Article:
The topics addressed by the RAPSODI projectteam belong to the broad theme of numerical methods for the approximation of solutions of systems of partial differential equations (PDEs). Besides standard convergence properties, a good numerical method for approximating a physical problem has to satisfy at least the following three criteria:
 preservation at the discrete level of some crucial features of the solution, such as positivity of solutions, conservation of prescribed quantities (e.g., mass), the decay of physically motivated entropies, etc;
 provide accurate numerical approximations at a reasonable computational cost (and ultimately maximize the accuracy at a fixed computational effort);
 robustness with respect to physical conditions: the computational cost for a given accuracy should be essentially insensitive to a change of physical parameters.
We aim to develop methods fulfilling the above quality criteria for physical models which all display a dissipative behavior, and that are motivated by industrial collaborations or multidisciplinary projects. In particular, we have identified a couple of specific situations we plan to investigate: models from corrosion science (in the framework of nuclear waste repository) 65, lowfrequency electromagnetism 84, and mechanics of complex inhomogeneous fluids arising in avalanches 75 or in porous media 67.
Ideally, we should allow ourselves to design entirely new numerical methods. For some applications however (often in the context of industrial collaborations), the members of the team have to compose with existing codes. The numerical algorithms have thus to be optimized under this constraint.
2.2 Scientific context
Some technological bottlenecks related to points (a)–(c) mentioned above are well identified. In particular, it appears that a good numerical method should handle general meshes, so that dynamic mesh adaptation strategies can be used in order to achieve (b). But it should also be of the highest possible order while remaining stable in the sense of (a), and robust in the sense of (c). There have been numerous research contributions on each point of (a)–(c) in the last decades, in particular for solving each difficulty separately, but combining them still leads to unsolved problems of crucial interest.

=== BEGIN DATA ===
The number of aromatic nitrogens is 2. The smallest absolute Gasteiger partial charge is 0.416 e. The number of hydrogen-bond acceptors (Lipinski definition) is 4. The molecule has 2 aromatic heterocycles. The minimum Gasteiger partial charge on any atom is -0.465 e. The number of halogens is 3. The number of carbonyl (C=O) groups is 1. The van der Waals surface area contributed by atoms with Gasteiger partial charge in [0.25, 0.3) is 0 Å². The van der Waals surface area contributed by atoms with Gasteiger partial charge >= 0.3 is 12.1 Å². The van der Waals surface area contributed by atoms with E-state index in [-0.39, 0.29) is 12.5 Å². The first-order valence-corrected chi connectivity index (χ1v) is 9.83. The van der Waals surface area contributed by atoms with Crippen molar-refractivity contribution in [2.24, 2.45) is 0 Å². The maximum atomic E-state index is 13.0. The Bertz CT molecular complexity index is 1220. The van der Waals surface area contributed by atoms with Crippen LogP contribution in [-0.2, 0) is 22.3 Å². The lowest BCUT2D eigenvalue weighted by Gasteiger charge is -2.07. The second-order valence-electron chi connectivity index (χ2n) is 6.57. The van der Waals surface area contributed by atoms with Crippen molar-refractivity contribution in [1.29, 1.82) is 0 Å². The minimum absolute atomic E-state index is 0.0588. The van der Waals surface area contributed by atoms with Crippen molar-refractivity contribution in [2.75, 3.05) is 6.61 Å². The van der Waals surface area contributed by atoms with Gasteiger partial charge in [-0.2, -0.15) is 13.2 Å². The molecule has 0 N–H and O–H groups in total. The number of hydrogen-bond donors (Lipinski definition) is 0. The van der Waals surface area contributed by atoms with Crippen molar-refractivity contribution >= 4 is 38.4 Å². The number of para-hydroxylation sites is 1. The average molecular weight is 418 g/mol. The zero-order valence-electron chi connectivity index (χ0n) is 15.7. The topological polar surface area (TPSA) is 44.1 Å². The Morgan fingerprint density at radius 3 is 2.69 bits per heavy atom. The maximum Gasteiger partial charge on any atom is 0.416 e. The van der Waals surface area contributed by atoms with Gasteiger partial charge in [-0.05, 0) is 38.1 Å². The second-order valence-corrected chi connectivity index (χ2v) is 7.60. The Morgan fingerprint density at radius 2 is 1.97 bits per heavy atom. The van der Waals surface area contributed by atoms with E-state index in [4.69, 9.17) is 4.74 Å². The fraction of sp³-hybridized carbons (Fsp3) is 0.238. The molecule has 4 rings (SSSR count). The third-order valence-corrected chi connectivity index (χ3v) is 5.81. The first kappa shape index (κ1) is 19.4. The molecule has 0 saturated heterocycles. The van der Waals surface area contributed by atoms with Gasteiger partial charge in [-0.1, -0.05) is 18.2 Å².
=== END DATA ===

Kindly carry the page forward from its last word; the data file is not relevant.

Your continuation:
Let us mention for example the review paper by Jérôme Droniou 89, where it is highlighted that all the linear methods for solving diffusion equations on general meshes suffer from the same lack of monotonicity and preserve neither the positivity of the solutions nor the decay of the entropy. Moreover, there is no complete convergence proof for the nonlinear methods exposed in 89. The first convergence proof for a positivity preserving and entropy diminishing method designed to approximate transient dissipative equations on general meshes was proposed recently in 76. The idea and the techniques introduced in 76 should be extended to practical applications.
In systems of PDEs, the values of the physical parameters often change the qualitative behavior of the solutions. Then, one challenge in the numerical approximation of such systems is the design of methods which can be applied for a large range of parameters, as in particular in the regime of singular perturbations. Such schemes, called asymptoticpreserving (AP) schemes 96, are powerful tools as they allow the use of the same scheme for a given problem and for its limit with fixed discretization parameters. In many cases, the AP property of numerical schemes is just empirically established, without any rigorous proof. We aim to extend the techniques recently introduced in 72 for the driftdiffusion system, and based on the control of the numerical dissipation of entropy, to other dissipative systems in order to prove the AP property of numerical schemes.